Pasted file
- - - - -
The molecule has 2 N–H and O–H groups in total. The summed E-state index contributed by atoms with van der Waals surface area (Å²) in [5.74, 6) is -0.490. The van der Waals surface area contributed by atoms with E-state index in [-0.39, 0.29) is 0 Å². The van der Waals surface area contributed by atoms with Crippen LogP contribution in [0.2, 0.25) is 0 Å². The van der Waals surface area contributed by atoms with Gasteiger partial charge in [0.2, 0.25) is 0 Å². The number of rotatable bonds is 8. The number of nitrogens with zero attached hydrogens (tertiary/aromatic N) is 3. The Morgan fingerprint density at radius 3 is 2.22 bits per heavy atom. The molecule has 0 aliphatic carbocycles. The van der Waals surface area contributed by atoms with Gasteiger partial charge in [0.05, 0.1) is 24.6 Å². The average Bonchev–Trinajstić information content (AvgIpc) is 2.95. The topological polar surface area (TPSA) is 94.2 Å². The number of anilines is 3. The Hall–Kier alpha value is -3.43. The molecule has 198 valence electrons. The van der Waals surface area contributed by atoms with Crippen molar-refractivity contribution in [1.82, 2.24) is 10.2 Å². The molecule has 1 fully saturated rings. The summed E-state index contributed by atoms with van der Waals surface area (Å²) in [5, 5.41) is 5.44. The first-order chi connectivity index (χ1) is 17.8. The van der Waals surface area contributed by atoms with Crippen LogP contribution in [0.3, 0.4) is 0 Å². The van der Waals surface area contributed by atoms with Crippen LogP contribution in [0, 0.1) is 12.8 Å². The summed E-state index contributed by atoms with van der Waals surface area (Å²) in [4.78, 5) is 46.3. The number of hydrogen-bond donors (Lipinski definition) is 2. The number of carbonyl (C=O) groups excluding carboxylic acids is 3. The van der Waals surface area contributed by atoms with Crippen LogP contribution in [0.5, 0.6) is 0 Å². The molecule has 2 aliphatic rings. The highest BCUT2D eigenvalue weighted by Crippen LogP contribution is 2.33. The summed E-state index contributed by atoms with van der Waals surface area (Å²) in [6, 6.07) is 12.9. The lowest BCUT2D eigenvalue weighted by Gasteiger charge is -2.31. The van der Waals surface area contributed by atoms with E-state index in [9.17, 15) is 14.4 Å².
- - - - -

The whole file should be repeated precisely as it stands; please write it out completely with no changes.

The molecule has 2 N–H and O–H groups in total. The summed E-state index contributed by atoms with van der Waals surface area (Å²) in [5.74, 6) is -0.490. The van der Waals surface area contributed by atoms with E-state index in [-0.39, 0.29) is 0 Å². The van der Waals surface area contributed by atoms with Crippen LogP contribution in [0.2, 0.25) is 0 Å². The van der Waals surface area contributed by atoms with Gasteiger partial charge in [0.2, 0.25) is 0 Å². The number of rotatable bonds is 8. The number of nitrogens with zero attached hydrogens (tertiary/aromatic N) is 3. The Morgan fingerprint density at radius 3 is 2.22 bits per heavy atom. The molecule has 0 aliphatic carbocycles. The van der Waals surface area contributed by atoms with Gasteiger partial charge in [0.05, 0.1) is 24.6 Å². The average Bonchev–Trinajstić information content (AvgIpc) is 2.95. The topological polar surface area (TPSA) is 94.2 Å². The number of anilines is 3. The Hall–Kier alpha value is -3.43. The molecule has 198 valence electrons. The van der Waals surface area contributed by atoms with Crippen molar-refractivity contribution in [1.82, 2.24) is 10.2 Å². The molecule has 1 fully saturated rings. The summed E-state index contributed by atoms with van der Waals surface area (Å²) in [5, 5.41) is 5.44. The first-order chi connectivity index (χ1) is 17.8. The van der Waals surface area contributed by atoms with Crippen LogP contribution in [0.3, 0.4) is 0 Å². The van der Waals surface area contributed by atoms with Crippen LogP contribution in [0, 0.1) is 12.8 Å². The summed E-state index contributed by atoms with van der Waals surface area (Å²) in [4.78, 5) is 46.3. The number of hydrogen-bond donors (Lipinski definition) is 2. The number of carbonyl (C=O) groups excluding carboxylic acids is 3. The van der Waals surface area contributed by atoms with Crippen LogP contribution in [0.5, 0.6) is 0 Å². The molecule has 2 aliphatic rings. The highest BCUT2D eigenvalue weighted by Crippen LogP contribution is 2.33. The summed E-state index contributed by atoms with van der Waals surface area (Å²) in [6, 6.07) is 12.9. The lowest BCUT2D eigenvalue weighted by Gasteiger charge is -2.31. The van der Waals surface area contributed by atoms with E-state index in [9.17, 15) is 14.4 Å².